##  $ DJ.insertions           : int  0 2 4 7 0 0 1 4 2 6 ...
##  $ Total.insertions        : int  2 2 6 7 6 5 3 5 4 8 ...

Repertoire descriptive statistics

For the exploratory analysis tcR provides various functions for computing descriptive statistics.

Cloneset summary

To get a general view of a subject’s repertoire (overall count of sequences, in- and out-of-frames numbers and proportions) use the cloneset.stats function. It returns a summary of counts of nucleotide and amino acid clonotypes, as well as summary of read counts:

cloneset.stats(twb)
##        #Nucleotide clones #Aminoacid clonotypes %Aminoacid clonotypes
## Subj.A              10000                  9850                0.9850
## Subj.B              10000                  9838                0.9838
## Subj.C              10000                  9775                0.9775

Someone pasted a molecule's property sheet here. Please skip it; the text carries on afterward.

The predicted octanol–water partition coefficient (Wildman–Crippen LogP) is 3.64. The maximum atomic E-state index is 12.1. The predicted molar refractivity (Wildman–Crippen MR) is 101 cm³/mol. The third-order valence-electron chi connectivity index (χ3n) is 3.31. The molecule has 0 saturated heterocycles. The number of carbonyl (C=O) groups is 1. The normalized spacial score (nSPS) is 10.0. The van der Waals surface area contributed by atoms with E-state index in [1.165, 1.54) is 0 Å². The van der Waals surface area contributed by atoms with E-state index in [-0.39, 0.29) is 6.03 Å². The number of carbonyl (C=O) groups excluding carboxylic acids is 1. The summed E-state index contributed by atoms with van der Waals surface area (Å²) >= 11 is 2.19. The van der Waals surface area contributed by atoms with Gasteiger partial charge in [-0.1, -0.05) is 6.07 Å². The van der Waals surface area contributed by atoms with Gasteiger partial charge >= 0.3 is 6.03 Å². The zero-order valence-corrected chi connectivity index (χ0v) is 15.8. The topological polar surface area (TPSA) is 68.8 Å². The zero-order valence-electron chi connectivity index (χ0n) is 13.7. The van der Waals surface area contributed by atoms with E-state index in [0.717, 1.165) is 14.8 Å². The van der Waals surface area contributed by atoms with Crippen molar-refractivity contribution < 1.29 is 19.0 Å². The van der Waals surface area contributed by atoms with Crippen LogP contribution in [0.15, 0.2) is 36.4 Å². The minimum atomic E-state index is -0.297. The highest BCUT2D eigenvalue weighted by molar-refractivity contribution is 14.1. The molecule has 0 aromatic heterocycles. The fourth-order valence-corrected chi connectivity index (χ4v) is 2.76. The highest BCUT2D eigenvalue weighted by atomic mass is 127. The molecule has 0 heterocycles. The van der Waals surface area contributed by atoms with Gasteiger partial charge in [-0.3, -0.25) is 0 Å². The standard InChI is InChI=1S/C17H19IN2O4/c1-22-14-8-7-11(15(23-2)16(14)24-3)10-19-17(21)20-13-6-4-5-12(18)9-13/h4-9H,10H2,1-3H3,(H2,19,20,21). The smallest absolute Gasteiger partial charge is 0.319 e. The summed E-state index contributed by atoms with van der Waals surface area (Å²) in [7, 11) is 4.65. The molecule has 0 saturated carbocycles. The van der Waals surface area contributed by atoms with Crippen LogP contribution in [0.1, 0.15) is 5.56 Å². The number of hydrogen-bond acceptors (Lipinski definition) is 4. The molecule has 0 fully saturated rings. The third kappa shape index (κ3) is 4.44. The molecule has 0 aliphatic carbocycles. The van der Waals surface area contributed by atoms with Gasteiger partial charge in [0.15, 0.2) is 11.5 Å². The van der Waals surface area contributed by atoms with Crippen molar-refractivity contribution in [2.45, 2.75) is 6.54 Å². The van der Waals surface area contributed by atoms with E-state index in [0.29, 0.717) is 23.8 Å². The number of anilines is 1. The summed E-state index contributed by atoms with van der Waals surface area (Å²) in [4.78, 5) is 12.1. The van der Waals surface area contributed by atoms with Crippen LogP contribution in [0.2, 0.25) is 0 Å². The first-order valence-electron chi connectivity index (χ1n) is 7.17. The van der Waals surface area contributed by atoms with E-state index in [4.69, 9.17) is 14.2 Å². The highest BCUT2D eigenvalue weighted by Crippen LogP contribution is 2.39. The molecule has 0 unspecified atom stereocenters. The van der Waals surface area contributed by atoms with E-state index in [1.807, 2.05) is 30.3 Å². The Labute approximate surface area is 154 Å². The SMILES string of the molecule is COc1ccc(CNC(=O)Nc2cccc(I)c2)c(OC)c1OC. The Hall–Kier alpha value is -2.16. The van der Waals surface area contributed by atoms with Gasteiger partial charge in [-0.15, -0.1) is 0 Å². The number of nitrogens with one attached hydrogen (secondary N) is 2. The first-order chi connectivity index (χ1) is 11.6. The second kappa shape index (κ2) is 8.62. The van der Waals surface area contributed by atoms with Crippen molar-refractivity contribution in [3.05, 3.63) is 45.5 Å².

## Subj.D              10000                  9872                0.9872
##        #In-frames %In-frames #Out-of-frames %Out-of-frames Sum.reads
## Subj.A       9622     0.9622            346         0.0346   1410263
## Subj.B       9564     0.9564            400         0.0400   2251408
## Subj.C       9791     0.9791            192         0.0192    969949
## Subj.D       9225     0.9225            712         0.0712   1419130
##        Min.reads 1st Qu.reads Median.reads Mean.reads 3rd Qu.reads
## Subj.A        22           26           33     141.00           57
## Subj.B        20           24           31     225.10           55
## Subj.C        23           28           39      96.99           68
## Subj.D        32           37           48     141.90           83
##        Max.reads